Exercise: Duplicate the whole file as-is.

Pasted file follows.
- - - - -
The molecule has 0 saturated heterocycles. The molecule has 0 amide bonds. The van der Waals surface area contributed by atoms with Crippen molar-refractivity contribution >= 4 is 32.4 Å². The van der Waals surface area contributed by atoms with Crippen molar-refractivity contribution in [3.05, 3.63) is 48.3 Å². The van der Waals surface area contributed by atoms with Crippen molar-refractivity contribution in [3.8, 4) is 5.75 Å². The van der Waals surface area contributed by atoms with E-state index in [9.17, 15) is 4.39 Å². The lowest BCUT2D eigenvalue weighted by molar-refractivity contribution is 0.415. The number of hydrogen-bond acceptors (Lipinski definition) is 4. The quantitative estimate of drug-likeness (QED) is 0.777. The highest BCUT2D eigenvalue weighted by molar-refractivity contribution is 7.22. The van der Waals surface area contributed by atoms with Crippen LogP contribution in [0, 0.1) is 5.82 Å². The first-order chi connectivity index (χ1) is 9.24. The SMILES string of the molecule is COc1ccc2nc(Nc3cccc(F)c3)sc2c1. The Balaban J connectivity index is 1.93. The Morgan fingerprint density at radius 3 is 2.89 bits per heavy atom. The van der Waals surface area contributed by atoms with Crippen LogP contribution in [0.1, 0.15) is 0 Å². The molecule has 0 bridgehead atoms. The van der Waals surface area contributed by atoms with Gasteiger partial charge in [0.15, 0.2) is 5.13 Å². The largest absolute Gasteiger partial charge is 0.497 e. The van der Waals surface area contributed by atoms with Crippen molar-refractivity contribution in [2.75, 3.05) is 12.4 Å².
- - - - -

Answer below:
The molecule has 0 saturated heterocycles. The molecule has 0 amide bonds. The van der Waals surface area contributed by atoms with Crippen molar-refractivity contribution >= 4 is 32.4 Å². The van der Waals surface area contributed by atoms with Crippen molar-refractivity contribution in [3.05, 3.63) is 48.3 Å². The van der Waals surface area contributed by atoms with Crippen molar-refractivity contribution in [3.8, 4) is 5.75 Å². The van der Waals surface area contributed by atoms with E-state index in [9.17, 15) is 4.39 Å². The lowest BCUT2D eigenvalue weighted by molar-refractivity contribution is 0.415. The number of hydrogen-bond acceptors (Lipinski definition) is 4. The quantitative estimate of drug-likeness (QED) is 0.777. The highest BCUT2D eigenvalue weighted by molar-refractivity contribution is 7.22. The van der Waals surface area contributed by atoms with Crippen LogP contribution in [0, 0.1) is 5.82 Å². The first-order chi connectivity index (χ1) is 9.24. The SMILES string of the molecule is COc1ccc2nc(Nc3cccc(F)c3)sc2c1. The Balaban J connectivity index is 1.93. The Morgan fingerprint density at radius 3 is 2.89 bits per heavy atom. The van der Waals surface area contributed by atoms with Crippen LogP contribution in [0.1, 0.15) is 0 Å². The molecule has 0 bridgehead atoms. The van der Waals surface area contributed by atoms with Gasteiger partial charge in [0.15, 0.2) is 5.13 Å². The largest absolute Gasteiger partial charge is 0.497 e. The van der Waals surface area contributed by atoms with Crippen molar-refractivity contribution in [2.75, 3.05) is 12.4 Å².